This post originally appeared at ThinkProgress.
Bor, South Sudan – It has been a dark week in Jonglei State in eastern South Sudan. On Friday night, the last of the humanitarian workers in Pibor town were evacuated by UN helicopter as South Sudanese forces roamed the dusty streets, attacking civilians and looting anything they could carry.
This post originally appeared on UN Dispatch.
Today, Marcy Hersh and I are en route to South Sudan, where we will spend the next three weeks assessing the conditions for displaced people in two of the harshest and most isolated areas of the country. In Jonglei and Unity states, an estimated 180,000 displaced persons are taking shelter in camps, with host families, and hiding in the bush, often with little to no support from the UN or humanitarian agencies.
The South Sudanese army (SPLA) is preparing this week to launch a major military offensive in Jonglei State against rebel leader David Yau Yau. The new operation comes after multiple failed attempts to convince Yau Yau to cease hostilities in the region.
Wednesday, December 5th, marked the deadline given by the African Union (AU) for the governments of Sudan and South Sudan to reach agreement on the contested border state of Abyei.
Throughout repeated rounds of Juba-Khartoum negotiations (and despite the efforts of the AU and U.S. mediators), the dispute over Abyei has remained intractable. As Wednesday’s deadline came and passed, the two countries remained just as gridlocked as they were in early September, when this most recent round of talks began.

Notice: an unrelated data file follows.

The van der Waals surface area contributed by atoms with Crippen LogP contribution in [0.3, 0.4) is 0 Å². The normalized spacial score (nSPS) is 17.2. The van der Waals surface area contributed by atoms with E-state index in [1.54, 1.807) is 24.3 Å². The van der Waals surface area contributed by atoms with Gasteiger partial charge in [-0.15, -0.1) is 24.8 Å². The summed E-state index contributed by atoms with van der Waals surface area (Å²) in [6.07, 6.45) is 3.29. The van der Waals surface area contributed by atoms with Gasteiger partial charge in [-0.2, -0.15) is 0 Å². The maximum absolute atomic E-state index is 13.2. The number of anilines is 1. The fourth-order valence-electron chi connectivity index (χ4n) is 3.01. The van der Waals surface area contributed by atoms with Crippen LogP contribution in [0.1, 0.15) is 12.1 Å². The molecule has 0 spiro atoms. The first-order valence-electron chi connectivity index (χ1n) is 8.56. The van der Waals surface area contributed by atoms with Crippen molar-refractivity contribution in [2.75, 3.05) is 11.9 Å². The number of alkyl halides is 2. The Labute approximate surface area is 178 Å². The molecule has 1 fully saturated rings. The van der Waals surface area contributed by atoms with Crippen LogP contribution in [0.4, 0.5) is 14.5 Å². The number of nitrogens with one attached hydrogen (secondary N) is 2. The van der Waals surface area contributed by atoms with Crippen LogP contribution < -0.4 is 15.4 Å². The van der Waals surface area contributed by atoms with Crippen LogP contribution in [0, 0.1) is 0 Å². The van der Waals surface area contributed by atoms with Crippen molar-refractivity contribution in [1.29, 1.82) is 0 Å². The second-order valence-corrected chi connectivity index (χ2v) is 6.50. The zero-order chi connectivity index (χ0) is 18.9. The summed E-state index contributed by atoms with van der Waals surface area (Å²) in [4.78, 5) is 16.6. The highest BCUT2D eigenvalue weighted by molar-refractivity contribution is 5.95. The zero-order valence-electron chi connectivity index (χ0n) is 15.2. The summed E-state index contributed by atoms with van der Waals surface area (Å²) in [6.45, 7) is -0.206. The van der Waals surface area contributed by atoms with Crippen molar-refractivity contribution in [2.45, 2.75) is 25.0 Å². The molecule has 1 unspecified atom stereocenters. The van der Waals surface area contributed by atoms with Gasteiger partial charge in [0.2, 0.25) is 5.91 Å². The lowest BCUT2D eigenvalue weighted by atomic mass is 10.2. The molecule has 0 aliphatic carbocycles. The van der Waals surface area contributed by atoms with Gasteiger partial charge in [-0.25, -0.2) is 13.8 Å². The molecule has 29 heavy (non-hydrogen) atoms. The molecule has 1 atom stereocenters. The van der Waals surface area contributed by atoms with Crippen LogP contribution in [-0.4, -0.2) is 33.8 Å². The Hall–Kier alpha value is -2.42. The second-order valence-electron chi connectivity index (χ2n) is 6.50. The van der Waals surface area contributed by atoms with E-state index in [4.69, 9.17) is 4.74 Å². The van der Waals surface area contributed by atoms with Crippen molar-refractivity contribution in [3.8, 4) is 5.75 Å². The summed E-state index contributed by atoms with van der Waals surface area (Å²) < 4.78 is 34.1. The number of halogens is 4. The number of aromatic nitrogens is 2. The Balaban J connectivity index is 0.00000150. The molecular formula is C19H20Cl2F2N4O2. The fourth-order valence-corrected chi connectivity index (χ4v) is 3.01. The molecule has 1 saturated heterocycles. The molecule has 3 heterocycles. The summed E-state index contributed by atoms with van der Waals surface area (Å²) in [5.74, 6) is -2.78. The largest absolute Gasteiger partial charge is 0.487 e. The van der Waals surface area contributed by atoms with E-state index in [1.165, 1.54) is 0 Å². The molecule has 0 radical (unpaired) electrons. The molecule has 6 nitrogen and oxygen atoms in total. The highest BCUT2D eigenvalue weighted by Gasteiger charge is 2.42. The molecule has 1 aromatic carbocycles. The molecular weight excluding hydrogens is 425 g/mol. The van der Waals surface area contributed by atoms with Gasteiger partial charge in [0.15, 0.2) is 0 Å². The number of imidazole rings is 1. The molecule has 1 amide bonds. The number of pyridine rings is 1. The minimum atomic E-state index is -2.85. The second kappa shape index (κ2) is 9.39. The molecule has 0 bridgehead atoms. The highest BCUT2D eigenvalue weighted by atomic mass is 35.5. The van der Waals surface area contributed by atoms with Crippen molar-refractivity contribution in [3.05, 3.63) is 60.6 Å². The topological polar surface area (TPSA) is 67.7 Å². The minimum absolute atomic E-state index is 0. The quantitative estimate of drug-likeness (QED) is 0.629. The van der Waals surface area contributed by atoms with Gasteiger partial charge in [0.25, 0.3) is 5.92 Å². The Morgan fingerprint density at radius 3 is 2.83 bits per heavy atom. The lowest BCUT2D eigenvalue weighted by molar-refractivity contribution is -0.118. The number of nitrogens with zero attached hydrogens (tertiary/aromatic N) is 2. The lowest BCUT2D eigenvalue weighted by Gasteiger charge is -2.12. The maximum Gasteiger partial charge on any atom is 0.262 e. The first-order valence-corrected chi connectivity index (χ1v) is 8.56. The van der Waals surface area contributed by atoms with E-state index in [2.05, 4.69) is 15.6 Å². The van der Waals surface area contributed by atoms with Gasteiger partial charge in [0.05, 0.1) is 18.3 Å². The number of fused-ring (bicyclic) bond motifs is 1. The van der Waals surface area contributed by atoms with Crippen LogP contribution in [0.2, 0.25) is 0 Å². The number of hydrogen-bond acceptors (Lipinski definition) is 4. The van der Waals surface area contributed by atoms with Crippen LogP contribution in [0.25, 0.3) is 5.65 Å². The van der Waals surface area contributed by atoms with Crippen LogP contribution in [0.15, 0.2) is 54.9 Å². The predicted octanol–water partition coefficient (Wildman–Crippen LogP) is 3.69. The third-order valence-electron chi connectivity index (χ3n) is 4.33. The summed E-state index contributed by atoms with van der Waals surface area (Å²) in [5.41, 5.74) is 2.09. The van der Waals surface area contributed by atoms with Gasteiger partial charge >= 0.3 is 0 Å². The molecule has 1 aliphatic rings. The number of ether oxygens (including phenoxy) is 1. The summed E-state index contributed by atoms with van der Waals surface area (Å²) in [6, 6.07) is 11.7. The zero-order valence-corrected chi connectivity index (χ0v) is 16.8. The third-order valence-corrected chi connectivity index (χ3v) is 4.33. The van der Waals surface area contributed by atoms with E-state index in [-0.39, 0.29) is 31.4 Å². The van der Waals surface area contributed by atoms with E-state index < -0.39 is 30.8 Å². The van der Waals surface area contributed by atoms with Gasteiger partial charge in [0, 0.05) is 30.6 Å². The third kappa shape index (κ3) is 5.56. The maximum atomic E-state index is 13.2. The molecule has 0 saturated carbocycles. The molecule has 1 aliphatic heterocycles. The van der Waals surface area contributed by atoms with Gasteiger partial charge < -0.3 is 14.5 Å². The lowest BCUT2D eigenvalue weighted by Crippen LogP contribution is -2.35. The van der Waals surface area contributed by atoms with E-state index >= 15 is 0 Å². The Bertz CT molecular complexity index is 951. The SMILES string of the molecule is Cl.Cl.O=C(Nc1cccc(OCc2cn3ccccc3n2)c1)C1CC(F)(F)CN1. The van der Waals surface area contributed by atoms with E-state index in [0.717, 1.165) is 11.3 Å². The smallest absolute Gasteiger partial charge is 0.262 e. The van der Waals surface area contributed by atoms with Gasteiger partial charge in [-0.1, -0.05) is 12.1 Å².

I am excited to be joining RI as the new advocate for DRC and the Sudans. With the presidential election now approaching, and renewed Congressional interest in the conflicts of Sub-Saharan Africa, it is an exhilarating time to be joining the organization.
As the 67th General Assembly opens this week, and as the United Nations gears up for the countless high-level meetings and side events that follow, the enormity of the challenges facing the UN is striking.
By now you may have heard that refugee marathoner Guor Marial, who was featured on this blog last week, has been allowed to compete as an independent athlete at the London 2012 Olympic Games. The decision, which was confirmed to RI in a letter from International Olympic Committee President Jacques Rogge, is a triumph for Guor and his supporters - some of whom worked tirelessly for months to make his Olympic dream a reality.